[eDebate] Bad publicity for policy debate
Wed Oct 1 14:35:03 CDT 2008
in reply to the report embedded here,
to say that a team from towson university "accused their opponents from
fort hays state of racist tactics" is misleading. such a characterization gives
one the impression that the towson team accused their opponents of racism
- they did not. they accused their opponents of employing *racially-neutral*
methods which fail to adequately address entrenched racial privilege. the
towson team made a point of not imputing any racist motives, correcting
this mischaracterization of their position at least a couple times during the
debate. so, it's not that the tactics were racist; it's that the tactics weren't
anti-racist (or racially-conscious) enough to confront racism in the activity.
to say that "the charge of racism led to an argument" is both inaccurate and
misleading. first, towson didn't put forward a "charge of racism" (see above),
but also that description neglects to mention the argument happened *after
the round* - not during. the choice of the word 'led' there suggests that the
students - who behaved and performed well throughout the real debate -
in some sense caused or were in some way responsible for the actions of
their crazed elders. (if two members of the audience watching a presidential
debate fall into an argument about the financial crisis long after the debate
ends, and those members subsequently come to blows of their free volition,
would we say that the presidential debate over the financial crisis "led to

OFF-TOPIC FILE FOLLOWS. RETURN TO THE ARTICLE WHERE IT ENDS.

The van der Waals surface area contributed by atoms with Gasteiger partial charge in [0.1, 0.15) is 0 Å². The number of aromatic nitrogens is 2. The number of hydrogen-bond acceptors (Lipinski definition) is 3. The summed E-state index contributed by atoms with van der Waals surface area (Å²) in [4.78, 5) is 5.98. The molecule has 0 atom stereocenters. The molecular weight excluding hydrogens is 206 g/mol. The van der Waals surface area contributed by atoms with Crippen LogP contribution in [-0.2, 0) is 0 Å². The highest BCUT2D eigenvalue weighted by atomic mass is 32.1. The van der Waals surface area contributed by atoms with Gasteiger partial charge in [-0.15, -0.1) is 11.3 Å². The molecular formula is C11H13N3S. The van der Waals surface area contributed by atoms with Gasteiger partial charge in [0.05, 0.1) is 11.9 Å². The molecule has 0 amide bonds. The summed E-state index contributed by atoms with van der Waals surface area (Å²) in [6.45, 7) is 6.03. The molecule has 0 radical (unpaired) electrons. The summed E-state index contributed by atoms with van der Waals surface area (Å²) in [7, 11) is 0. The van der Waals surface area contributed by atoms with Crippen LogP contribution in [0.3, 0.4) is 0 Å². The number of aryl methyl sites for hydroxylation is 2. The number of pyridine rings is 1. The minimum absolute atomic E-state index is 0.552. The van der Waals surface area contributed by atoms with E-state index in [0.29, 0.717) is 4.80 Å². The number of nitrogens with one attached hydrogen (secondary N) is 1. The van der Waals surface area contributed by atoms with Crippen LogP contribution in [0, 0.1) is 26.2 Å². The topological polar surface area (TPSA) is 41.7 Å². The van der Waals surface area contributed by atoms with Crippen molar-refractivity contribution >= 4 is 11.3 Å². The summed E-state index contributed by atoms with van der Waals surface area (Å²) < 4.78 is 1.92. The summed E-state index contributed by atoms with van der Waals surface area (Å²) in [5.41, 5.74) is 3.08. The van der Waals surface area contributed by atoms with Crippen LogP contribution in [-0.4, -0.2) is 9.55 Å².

violence"? if so, would we ask 'what's happened to the state of presidential
debates today?'? ...i think not.)
to say that the coach from fort hays state "got into a shouting match with
the judge" is factually incorrect. she was not "the judge". she'd been struck
from the pool before the round ...and, of course, that's what most of the
shouting was about.
so, finally, to say this caused college officials to ask 'what is going on in one
of the oldest forms of academic competition?' is unfair. first because this did
not occur during an actual competition (the round had already been decided
and discussed by the real judges), but also because if officials are indeed
asking that question, it's in no small part due to the misleading, inaccurate
coverage of the incident itself, which the chronicle of higher education's
report above offers us another in a long line of fine examples.
if you're truly looking for an example of how to debate a controversial subject
in a civil manner (e.g., without calling your opposition 'assholes' or exposing
your backside), then look no farther than the actual round, cut free from the
adultish antics which occurred afterward.
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